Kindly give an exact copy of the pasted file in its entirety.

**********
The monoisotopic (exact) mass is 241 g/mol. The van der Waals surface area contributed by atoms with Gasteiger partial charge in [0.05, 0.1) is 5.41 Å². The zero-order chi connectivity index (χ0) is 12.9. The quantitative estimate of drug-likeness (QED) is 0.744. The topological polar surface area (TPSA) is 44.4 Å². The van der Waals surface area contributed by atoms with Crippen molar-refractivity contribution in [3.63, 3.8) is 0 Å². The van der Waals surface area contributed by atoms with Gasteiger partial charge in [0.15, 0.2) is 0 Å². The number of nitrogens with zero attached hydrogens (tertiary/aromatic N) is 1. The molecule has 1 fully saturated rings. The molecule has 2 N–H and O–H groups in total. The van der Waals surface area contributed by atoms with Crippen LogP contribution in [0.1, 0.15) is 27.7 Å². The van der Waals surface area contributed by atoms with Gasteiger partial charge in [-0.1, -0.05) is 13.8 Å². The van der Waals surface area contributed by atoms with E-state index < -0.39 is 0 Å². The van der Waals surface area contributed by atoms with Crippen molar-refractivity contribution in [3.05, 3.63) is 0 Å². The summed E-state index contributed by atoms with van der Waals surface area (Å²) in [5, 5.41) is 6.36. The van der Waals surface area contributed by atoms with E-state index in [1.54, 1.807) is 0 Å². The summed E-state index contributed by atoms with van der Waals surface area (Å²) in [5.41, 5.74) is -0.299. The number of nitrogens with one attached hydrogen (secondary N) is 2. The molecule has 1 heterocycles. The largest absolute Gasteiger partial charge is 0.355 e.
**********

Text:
The monoisotopic (exact) mass is 241 g/mol. The van der Waals surface area contributed by atoms with Gasteiger partial charge in [0.05, 0.1) is 5.41 Å². The zero-order chi connectivity index (χ0) is 12.9. The quantitative estimate of drug-likeness (QED) is 0.744. The topological polar surface area (TPSA) is 44.4 Å². The van der Waals surface area contributed by atoms with Crippen molar-refractivity contribution in [3.63, 3.8) is 0 Å². The van der Waals surface area contributed by atoms with Gasteiger partial charge in [0.15, 0.2) is 0 Å². The number of nitrogens with zero attached hydrogens (tertiary/aromatic N) is 1. The molecule has 1 fully saturated rings. The molecule has 2 N–H and O–H groups in total. The van der Waals surface area contributed by atoms with Crippen LogP contribution in [0.1, 0.15) is 27.7 Å². The van der Waals surface area contributed by atoms with Gasteiger partial charge in [-0.1, -0.05) is 13.8 Å². The van der Waals surface area contributed by atoms with E-state index < -0.39 is 0 Å². The van der Waals surface area contributed by atoms with Crippen molar-refractivity contribution in [3.05, 3.63) is 0 Å². The summed E-state index contributed by atoms with van der Waals surface area (Å²) in [5, 5.41) is 6.36. The van der Waals surface area contributed by atoms with E-state index in [1.54, 1.807) is 0 Å². The summed E-state index contributed by atoms with van der Waals surface area (Å²) in [5.41, 5.74) is -0.299. The number of nitrogens with one attached hydrogen (secondary N) is 2. The molecule has 1 heterocycles. The largest absolute Gasteiger partial charge is 0.355 e.